. . . . . 2. copy the whole desktop screen image by pressing the "Print Screen" key
. . . . . 3. (a) Paste the copied image to an image editing software
. . . . . . . . . (ie.: "Paint" software at the "Accessories" menu of Windows)
. . . . . .. (b) If necessary, edit/reposition sections that are out of place
. . . . . . . . . (certain backgrounds, like "Diagonal Bricks"
. . . . . . . . .. for some reason may result to webpages where
. . . . . . . . .. imbedded images had moved out of place)
. . . . . .. (c) Crop the pasted image to appropriate dimensions, and output
. . . . . . . . .. as file with extension ".jpg" (or other extensions appropriate
. . . . . . . . .. for image files)
Ms Publisher was also used to create each of the previously described "Tablets" and "Styluses" promotional images embedded in the same webpage, though a different development method (through textbox facility) was used for them.
Both the "Tablets" and "Styluses" images have embedded "Word Art" setup through a facility of Ms Publisher as well as embedded links to some image files.
Like the webpage that displays it, a temporary "Index.htm" file is needed and outputted for both to create the promotional images. If only Word Ard images are embedded at the transitory file, its screen image can be directly developed to promotional image file through the "Print Screen" key at the keyboard and the "Paint" software.
The same background effects for image created are also possible with the "Textbox" facility as that of the method used to create the main image. But in addition, a variety of border art works may also be included for the images using "Textbox" facility.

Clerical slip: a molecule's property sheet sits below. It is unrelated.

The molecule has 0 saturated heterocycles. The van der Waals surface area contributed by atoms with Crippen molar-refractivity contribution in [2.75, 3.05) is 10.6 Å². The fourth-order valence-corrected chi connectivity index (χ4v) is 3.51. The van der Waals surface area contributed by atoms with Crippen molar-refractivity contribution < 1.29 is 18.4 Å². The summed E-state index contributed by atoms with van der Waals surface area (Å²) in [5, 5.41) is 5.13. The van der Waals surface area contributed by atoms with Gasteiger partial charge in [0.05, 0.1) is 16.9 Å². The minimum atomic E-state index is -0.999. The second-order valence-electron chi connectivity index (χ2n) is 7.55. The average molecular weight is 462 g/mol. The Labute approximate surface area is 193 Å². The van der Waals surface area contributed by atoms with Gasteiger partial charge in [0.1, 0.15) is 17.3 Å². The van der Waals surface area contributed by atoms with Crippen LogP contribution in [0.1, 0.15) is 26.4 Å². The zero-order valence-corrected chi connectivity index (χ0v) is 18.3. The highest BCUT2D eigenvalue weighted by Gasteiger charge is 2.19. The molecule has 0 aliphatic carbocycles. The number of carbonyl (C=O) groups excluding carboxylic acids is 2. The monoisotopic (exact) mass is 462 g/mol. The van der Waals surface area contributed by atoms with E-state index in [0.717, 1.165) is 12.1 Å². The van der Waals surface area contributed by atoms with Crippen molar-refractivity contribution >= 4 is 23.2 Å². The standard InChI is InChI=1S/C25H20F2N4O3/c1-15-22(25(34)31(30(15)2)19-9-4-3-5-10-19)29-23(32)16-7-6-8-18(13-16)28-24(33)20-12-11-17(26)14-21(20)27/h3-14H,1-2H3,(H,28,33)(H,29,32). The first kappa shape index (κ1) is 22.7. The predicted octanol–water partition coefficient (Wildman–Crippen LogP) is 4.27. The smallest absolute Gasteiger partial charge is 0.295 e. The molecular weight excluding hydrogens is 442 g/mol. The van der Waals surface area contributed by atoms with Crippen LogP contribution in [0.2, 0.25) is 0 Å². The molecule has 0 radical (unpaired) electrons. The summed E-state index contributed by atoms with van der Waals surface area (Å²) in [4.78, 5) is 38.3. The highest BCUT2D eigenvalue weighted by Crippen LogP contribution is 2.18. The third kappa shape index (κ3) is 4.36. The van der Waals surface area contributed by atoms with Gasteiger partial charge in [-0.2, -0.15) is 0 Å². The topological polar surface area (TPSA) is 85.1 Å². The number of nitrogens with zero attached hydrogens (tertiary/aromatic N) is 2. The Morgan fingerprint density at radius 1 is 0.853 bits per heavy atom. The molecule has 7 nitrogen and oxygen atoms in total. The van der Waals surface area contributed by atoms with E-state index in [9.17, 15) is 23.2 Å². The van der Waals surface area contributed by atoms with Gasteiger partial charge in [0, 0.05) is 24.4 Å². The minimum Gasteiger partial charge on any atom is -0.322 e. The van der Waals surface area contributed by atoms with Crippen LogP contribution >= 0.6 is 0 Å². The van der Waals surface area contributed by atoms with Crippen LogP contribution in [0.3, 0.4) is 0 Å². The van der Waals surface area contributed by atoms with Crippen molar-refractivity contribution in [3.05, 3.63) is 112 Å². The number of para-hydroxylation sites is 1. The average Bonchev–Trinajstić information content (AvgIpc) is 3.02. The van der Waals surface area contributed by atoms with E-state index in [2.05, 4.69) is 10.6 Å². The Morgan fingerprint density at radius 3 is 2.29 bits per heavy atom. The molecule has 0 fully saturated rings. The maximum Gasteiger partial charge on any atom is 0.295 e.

While under development on the transitory file display area, a textbox and images are separate objects that may be moved around but only separately. There are also occassions where Word Art image disappears when the the textbox is moved over it or vice versa when it is moved over the textbox. Textboxes may best be created before images are setup.
A textbox bordered image may be developed at the transitory file using the followong sequence of steps:
. . . . . 1. at the Main Menu select "Insert"
. . . . . 2. at the Insert Menu select "Textbox"
. . . . . 3. move/resize the textbox as needed using mouse
. . . . . 4. Embed the needed images in the transitory file page and
. . . . . .. move to appropriate locations within the textbox area.
(the sites promoted were developed using KompoZer, a simpler editor that can be downloaded through this link )
Sites promoted by the image
More by this Author
Antigravity effect as a major possible factor for the explosion of astronomical masses or systems through electrically charged particles and/or magnetic monopoles.
Natural flying saucers considered, are just natural mediums for cooling Earth's interior (their manifestations are rationalized in "Natural Flying Saucer that Fly by Natural Magnetic Fields", reference# wa2...
If it could, how may a planet explode? An old article in Science Digest gave plausible arguments supporting the possibility that the space between Mars and Jupiter originally had an orbiting planet, a giant the size...
No comments yet.